Application for import of MON88302 oilseed rape
This advice concerns an application for import and processing of genetically modified MON88302 oilseed rape. MON88302 expresses a cp4 epsps gene conferring tolerance to glyphosate containing herbicides.
Oilseed rape has established itself in the Netherlands and is present across the country in small, local populations that are nearly always located on highly disturbed soil. Oilseed rape is present close to locations where seed spillage occurs or where oilseed rape is cultivated and does not establish well in existing vegetations.
Oilseed rape is mainly a self-pollinating species, but outcrossing (30%) may occur. Controlled pollination studies have shown that oilseed rape can outcross with several of the wild relatives that occur in the Netherlands. Most hybrids have a severely reduced fertility. Exceptions are hybrids obtained from crosses between oilseed rape (B. napus) and turnip (B. rapa).
The establishment of small populations of MON88302 oilseed rape on locations where glyphosate is frequently applied to control weeds e.g. on railway tracks, cannot be excluded. If small MON88302 populations would become established, these could cross-fertilise other oilseed rape plants and/or wild relatives, in particular turnip. Apart from the glyphosate tolerance trait, the resulting progeny will not possess a higher fitness and will not be different from progeny arising from cross-fertilisation with conventional oilseed rape varieties.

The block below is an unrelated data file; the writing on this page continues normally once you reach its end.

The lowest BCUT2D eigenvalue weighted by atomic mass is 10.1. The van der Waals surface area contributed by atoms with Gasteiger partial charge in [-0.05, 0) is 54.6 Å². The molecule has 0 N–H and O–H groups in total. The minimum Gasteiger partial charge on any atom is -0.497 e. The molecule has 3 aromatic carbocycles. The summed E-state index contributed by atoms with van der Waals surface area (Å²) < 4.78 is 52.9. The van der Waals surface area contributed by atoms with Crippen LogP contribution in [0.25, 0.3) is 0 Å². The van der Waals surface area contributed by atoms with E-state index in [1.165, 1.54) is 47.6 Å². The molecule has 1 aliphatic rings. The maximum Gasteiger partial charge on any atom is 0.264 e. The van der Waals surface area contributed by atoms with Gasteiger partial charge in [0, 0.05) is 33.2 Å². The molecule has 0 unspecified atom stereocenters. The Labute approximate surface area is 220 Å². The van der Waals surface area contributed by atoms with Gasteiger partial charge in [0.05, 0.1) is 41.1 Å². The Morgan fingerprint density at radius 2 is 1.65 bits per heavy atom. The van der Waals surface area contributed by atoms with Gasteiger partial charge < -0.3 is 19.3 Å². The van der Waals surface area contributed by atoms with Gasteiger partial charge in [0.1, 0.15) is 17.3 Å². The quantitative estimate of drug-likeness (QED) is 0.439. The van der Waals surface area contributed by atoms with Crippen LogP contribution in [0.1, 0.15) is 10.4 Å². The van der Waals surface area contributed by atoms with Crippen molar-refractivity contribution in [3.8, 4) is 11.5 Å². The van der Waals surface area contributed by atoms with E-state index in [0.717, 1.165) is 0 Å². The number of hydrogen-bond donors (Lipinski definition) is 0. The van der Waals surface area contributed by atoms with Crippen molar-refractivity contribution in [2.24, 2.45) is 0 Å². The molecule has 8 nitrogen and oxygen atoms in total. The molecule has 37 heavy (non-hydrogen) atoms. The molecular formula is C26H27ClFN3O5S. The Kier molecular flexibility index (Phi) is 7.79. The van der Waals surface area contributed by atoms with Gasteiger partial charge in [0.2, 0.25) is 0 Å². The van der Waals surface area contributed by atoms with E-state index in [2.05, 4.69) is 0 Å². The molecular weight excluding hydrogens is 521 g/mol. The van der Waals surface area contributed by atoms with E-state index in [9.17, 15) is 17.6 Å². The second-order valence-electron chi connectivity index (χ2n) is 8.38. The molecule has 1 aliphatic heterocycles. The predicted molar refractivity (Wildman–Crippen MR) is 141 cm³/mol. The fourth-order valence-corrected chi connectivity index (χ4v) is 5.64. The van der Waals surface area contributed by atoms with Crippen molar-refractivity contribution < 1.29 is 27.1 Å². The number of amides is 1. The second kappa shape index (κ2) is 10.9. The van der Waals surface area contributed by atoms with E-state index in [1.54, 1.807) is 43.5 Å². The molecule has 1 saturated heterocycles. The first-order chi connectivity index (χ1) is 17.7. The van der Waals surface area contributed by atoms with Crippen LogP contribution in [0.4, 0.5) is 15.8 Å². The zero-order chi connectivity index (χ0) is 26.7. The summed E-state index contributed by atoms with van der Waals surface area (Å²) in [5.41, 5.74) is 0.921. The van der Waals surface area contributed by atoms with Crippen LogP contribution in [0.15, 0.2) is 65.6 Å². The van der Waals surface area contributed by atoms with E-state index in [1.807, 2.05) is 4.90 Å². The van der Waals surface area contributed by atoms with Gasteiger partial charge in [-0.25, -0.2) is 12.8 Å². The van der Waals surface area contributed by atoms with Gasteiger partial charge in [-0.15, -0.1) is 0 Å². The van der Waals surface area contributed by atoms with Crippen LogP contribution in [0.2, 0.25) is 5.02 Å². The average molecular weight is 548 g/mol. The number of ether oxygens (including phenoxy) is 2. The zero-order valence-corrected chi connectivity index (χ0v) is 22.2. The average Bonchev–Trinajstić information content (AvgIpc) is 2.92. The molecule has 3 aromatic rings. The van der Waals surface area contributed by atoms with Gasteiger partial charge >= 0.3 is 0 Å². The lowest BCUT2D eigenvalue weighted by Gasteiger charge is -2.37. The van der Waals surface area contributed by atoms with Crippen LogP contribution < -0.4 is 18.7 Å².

COGEM recommends including the monitoring of distribution routes for the occurrence of oilseed rape volunteers and populations in the monitoring plan. There is a small chance that cross-fertilisation could lead in the future to the stacking of several transgenes in a single oilseed rape plant. COGEM is of the opinion that stacking of the traits present in currently authorised oilseed rape varieties will not lead to an environmental risk because under natural conditions these traits are unlikely to lead to an increased fitness or a selective advantage. However, it is important to know whether stacked events arise in order to allow future risk assessments to take the presence of established GM oilseed rape with stacked traits into account. A stacked event would most likely occur in a location where herbicides are frequently used, such as railway tracks. Therefore, COGEM advises to involve railway companies and/or companies in charge of the maintenance of railway tracks in the post-market monitoring plan in order to monitor the occurrence of GM oilseed rape on railway tracks.
In conclusion, COGEM is of the opinion that import and processing of MON88302 oilseed rape poses a negligible risk to the environment. However, COGEM is of the opinion that the monitoring plan of MON88302 should be improved before a market authorisation is granted.